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Atlantic coastal pine barrens
2009-11-04 20-View north from the top of the Apple Pie Hill fire tower.jpg
Atlantic coastal pine barrens map.svg
Realm Nearctic
Biome temperate coniferous forests
Borders Middle Atlantic coastal forests and Northeastern coastal forests
Bird species 212
Mammal species 45
Area 9,000 km2 (3,500 sq mi)
Country United States
States New Jersey, New York, Massachusetts, Delaware and Maryland
Habitat loss 30.06%
Protected 22.9%

The Atlantic coastal pine barrens is a now rare temperate coniferous forest ecoregion of the Northeast United States distinguished by unique species and topographical features (coastal plain ponds, frost pocket), generally nutrient-poor, often acidic soils and a pine tree distribution once naturally controlled by frequent fires.


This ecoregion once stretched from North Carolina to Nova Scotia but now covers a disjunct area with three remaining large, contiguous areas including, the largest, the New Jersey Pine Barrens on the coastal plain of New Jersey, the rapidly diminishing forests of southern Long Island in New York State, and the Massachusetts Coastal Pine Barrens which stretches from Plymouth, Massachusetts in Southeastern Massachusetts to Cape Cod and the Islands of Martha's Vineyard and Nantucket.

The pine barrens are underlain by sandy, nutrient-poor soils, which typically support stunted forests dominated by pines (Pinus spp.). The distinct flora of this ecoregion is maintained by the poor soils and frequent fires which revive the pines; surrounding areas with better soils are part of the Middle Atlantic coastal forests and Northeastern coastal forests ecoregions.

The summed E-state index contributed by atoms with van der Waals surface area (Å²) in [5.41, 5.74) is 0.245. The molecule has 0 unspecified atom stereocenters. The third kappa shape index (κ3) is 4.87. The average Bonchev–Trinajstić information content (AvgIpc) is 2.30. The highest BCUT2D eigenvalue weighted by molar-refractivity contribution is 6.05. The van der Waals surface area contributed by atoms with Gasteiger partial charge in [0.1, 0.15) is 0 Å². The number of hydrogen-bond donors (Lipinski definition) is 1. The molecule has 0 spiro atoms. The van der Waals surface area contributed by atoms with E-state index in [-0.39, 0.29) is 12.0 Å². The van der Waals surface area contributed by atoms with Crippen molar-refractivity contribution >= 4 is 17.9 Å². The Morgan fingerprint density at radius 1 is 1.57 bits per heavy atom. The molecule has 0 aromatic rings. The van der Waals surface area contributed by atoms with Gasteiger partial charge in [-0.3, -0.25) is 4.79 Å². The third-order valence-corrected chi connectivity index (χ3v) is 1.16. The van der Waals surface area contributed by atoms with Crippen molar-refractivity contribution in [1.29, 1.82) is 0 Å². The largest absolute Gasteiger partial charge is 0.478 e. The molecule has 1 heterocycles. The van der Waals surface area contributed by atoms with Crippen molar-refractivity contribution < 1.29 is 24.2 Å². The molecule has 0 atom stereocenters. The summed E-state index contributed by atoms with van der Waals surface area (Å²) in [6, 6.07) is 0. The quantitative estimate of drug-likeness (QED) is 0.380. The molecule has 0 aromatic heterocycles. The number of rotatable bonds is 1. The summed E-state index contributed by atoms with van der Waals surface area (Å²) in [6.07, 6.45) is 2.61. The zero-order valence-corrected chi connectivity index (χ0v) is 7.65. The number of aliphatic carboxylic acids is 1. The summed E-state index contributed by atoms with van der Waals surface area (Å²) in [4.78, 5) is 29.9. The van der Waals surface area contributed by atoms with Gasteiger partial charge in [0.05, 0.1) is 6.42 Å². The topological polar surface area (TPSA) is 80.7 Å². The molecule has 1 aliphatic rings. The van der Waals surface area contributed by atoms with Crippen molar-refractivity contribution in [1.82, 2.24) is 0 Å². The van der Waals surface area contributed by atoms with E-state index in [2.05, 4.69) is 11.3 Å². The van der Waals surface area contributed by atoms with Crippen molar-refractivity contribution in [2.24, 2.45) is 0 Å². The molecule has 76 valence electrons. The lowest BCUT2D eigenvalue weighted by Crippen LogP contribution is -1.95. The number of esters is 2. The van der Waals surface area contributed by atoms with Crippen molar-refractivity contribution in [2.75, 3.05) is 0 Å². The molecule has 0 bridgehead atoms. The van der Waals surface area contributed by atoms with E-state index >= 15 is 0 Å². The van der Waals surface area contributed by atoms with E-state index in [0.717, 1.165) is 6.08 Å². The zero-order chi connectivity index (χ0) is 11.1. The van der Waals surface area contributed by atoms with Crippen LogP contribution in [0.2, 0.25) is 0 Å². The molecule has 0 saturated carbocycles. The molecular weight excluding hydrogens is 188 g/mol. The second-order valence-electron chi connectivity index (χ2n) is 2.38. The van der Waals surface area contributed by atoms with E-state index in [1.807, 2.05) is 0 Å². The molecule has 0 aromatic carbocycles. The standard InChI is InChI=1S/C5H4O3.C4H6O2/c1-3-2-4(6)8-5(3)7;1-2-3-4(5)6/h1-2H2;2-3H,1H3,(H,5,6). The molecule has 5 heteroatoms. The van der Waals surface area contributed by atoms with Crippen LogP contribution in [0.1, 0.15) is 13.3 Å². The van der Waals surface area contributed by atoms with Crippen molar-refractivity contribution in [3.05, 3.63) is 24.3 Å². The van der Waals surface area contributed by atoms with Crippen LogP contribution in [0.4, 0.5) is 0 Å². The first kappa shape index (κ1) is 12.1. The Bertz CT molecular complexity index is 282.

This ecoregion has a humid subtropical climate in Delaware, New Jersey, and Long Island, New York, and a humid continental climate in Massachusetts.


The composition of the flora of the pine barrens is largely determined by fire frequency. Pitch-pine-dominated forests are the characteristic forests of this ecoregion, but where fires occur at intervals of 10 years or less, dwarf pine forests develop. Where fires are infrequent, oak-dominated forests develop. In wetland areas grow cedar swamp forests and hardwood swamp forests.

Pine-dominated forests

Pitch pine (Pinus rigida) is the most abundant tree here. Shortleaf pine (Pinus echinata) is also present, but not as abundant. In the southern regions of the New Jersey Pine Barrens, loblolly pine (Pinus taeda) and pond pine (Pinus serotina) are present and fairly commonly encountered. A variety of oaks grow among the pines, including black (Quercus velutina), white (Quercus alba), post (Quercus stellata), chestnut (Quercus prinus), scarlet (Quercus coccinea), and blackjack (Quercus marilandica). These forests tend to be open with widely spaced trees and plenty of sunlight reaching the forest floor.

The understory is thick with shrubs, including black huckleberry (Gaylussacia baccata) and early lowbush blueberry (Vaccinium pallidum). Staggerbrush (Lyonia mariana), dangleberry (Gaylussacia frondosa), mountain laurel (Kalmia latifolia), and sheep laurel (Kalmia angustifolia) also occur. Bracken fern (Pteridium aquilinum) is abundant.

Dwarf pine forests

The only trees that can recover from frequent fires are pitch pine and blackjack oak, which are abundant here. Deprived of the opportunity to grow tall, these trees grow as shrubs that may only be 4 feet (120 cm) tall.